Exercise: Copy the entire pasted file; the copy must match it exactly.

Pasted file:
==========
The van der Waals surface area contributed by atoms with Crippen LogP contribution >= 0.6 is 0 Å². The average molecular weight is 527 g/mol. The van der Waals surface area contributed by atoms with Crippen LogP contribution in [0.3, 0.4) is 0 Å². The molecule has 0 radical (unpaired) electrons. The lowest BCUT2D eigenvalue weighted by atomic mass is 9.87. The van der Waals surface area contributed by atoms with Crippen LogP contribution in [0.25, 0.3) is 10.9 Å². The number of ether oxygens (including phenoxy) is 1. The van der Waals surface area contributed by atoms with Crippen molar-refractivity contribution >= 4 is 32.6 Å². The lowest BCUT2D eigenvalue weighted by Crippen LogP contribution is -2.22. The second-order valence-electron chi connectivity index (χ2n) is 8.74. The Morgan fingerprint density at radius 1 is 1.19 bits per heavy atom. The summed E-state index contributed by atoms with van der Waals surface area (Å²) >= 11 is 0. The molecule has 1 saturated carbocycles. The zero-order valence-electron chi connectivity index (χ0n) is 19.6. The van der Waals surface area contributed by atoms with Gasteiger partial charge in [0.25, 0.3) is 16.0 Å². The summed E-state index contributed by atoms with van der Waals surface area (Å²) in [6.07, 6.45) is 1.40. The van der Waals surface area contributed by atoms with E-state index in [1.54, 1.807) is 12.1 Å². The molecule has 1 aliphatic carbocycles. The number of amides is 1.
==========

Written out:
The van der Waals surface area contributed by atoms with Crippen LogP contribution >= 0.6 is 0 Å². The average molecular weight is 527 g/mol. The van der Waals surface area contributed by atoms with Crippen LogP contribution in [0.3, 0.4) is 0 Å². The molecule has 0 radical (unpaired) electrons. The lowest BCUT2D eigenvalue weighted by atomic mass is 9.87. The van der Waals surface area contributed by atoms with Crippen LogP contribution in [0.25, 0.3) is 10.9 Å². The number of ether oxygens (including phenoxy) is 1. The van der Waals surface area contributed by atoms with Crippen molar-refractivity contribution >= 4 is 32.6 Å². The lowest BCUT2D eigenvalue weighted by Crippen LogP contribution is -2.22. The second-order valence-electron chi connectivity index (χ2n) is 8.74. The Morgan fingerprint density at radius 1 is 1.19 bits per heavy atom. The summed E-state index contributed by atoms with van der Waals surface area (Å²) >= 11 is 0. The molecule has 1 saturated carbocycles. The zero-order valence-electron chi connectivity index (χ0n) is 19.6. The van der Waals surface area contributed by atoms with Gasteiger partial charge in [0.25, 0.3) is 16.0 Å². The summed E-state index contributed by atoms with van der Waals surface area (Å²) in [6.07, 6.45) is 1.40. The van der Waals surface area contributed by atoms with E-state index in [1.54, 1.807) is 12.1 Å². The molecule has 1 aliphatic carbocycles. The number of amides is 1.